The Secrets of Fox's Success
How Roger Ailes’ game plan created Fox’s cable domination
By Deborah Potter
Remember the CNN Effect? Back when the first cable news network had the field to itself, scholars used to argue about its impact on foreign policy. Some said that CNN's 24/7 coverage forced the U.S. government to act too quickly in response to graphic TV images and public pressure. How high-minded that seems in a cable news world that's now under the influence of the Fox News Effect.
Deborah Potter (email@example.com) is executive director of NewsLab, a broadcast training and research center, and a former network correspondent.
Fox News Channel's impact on TV news has been so pervasive and profound that it's hard to believe the network is only 10 years old. FNC's flashy graphics, frenetic pace and opinionated hosts have spawned imitators across the spectrum. Compare CNN's Lou Dobbs today — with his on-camera rants about immigration and outsourcing — to the staid Dobbs who anchored the old "Moneyline," and it's obvious he's been "Foxified." Check out MSNBC's multilayered graphics, complete with scrolling text and whooshing sound effects, and the Fox imprint is clear.
None of that seemed likely when FNC launched. CNN was well established, and two-month-old MSNBC was seen as the comer, with its corporate backing and established news pedigree. CNN's Ted Turner boasted that he'd squash Fox News "like a bug." Even the head of Fox News admits it started way behind. "We had no newsgathering operation..no studios, no equipment, no employees, no stars, no talent and no confidence from anybody," Roger Ailes is quoted as saying in Scott Collins' book, "Crazy Like a Fox."
But the new channel did have two things the other guys lacked: a target audience and a visionary leader. Ailes, a former political consultant for Republican candidates, knew exactly what he wanted Fox to be, and it definitely wasn't a clone of the other two. While planning the new channel, he claims to have watched CNN for a solid week and found it excruciatingly boring.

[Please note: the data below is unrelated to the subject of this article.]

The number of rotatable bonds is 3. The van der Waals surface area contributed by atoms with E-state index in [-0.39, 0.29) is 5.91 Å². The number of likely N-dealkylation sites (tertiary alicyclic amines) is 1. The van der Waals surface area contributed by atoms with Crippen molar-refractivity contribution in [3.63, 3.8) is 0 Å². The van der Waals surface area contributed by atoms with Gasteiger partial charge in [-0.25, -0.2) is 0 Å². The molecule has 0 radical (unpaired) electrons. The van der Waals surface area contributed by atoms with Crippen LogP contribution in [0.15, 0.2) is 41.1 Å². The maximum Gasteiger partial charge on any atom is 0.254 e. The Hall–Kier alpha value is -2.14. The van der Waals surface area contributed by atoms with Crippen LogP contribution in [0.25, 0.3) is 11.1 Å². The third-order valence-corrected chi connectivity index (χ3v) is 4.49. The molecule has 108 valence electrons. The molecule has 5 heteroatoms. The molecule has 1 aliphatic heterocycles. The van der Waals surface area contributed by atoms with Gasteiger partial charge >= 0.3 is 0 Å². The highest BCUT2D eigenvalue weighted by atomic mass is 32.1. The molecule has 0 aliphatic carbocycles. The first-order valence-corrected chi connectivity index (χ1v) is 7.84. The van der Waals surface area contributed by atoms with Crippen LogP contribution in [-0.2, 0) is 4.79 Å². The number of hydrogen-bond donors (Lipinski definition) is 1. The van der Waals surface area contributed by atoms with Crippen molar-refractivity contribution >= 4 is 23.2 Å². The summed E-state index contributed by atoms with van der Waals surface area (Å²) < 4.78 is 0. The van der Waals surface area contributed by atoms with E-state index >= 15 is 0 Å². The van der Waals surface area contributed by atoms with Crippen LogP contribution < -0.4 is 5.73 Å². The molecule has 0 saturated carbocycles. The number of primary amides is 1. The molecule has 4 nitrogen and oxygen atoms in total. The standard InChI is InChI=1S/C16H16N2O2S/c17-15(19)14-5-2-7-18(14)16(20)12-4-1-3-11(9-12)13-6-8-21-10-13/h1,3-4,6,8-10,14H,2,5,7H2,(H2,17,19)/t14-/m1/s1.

What Ailes created was a channel with a clear identity and plenty of attitude, aimed directly at viewers fed up with what he calls the liberal slant of the mainstream media. While his competitors stuck to a broadcast model and tried to appeal to the widest possible audience, Fox found its niche by narrowcasting to viewers who wanted news from a particular perspective.
Four years later, a study by the Project for Excellence in Journalism documented the obvious: Fox had a much larger percentage of Republican viewers than the other two cable networks. It also had more viewers, period. Fox's ratings have declined a bit this year, but its average daily viewership is often bigger than CNN's and MSNBC's combined.
In some ways, Fox is more a throwback than an innovation, bringing to mind the partisan press of the late 19th century. Fox may call itself "fair and balanced," but it's not hard to find a conservative tilt to what detractors call "Faux" News. A report on the congressional page scandal carried this on-screen banner: "GOP fighting back against Foley scandal hysteria," while disgraced Republican congressman Mark Foley was misidentified more than once as "D-FL."
Still, FNC's popularity isn't all about politics. From the beginning, it had more personality and pizazz than the competition. "Fox is doing the tango while CNN and MSNBC are waltzing," MSNBC's then-President Erik Sorenson told USA Today in 2003. "We're doing a beautiful waltz, but the tango is the dance of the day."
Now, it seems, everybody's doing the tango, and not just on cable. Headline tickers have become a staple on television newscasts across the country, while local anchors mangle verbs just like Fox's Shepard Smith. Opinion is in again, even at CBS. One of the voices sounding off in the network's new "Free Speech" segment is former evening news anchor Bob Schieffer. On Sundays, he's the evenhanded host of "Face the Nation," but on Wednesdays he speaks his liberal mind.
CBS used to have strict rules against that sort of thing. "The expression of editorial viewpoints by [CBS News] personnel..is prohibited," the network's news standards manual stated in 1976. Back then no one could have imagined how different television news would be today. No one, that is, except Paddy Chayefsky.
Thirty years ago, his brilliant screenplay for the movie "Network" was a satire. Today it seems almost prophetic. News as a profit center. Infotainment masquerading as news. An anchor ranting on the air. What seemed shocking and outlandish back then is now commonplace. Somehow it's not hard to envision Bill O'Reilly as the heir of fictional anchor Howard Beale, who told his audience, "I'm mad as hell, and I'm not going to take this anymore!"
Fox's critics would like to believe that its days of dominance are numbered, pointing to an aging audience and the lagging performance of Fox News online. But that's wishful thinking, at least in the short term. Fox has a leg up in the cable TV news game because it rewrote the rules. The other channels have stolen parts of its playbook, but they lack the coherent game plan that keeps Fox in front.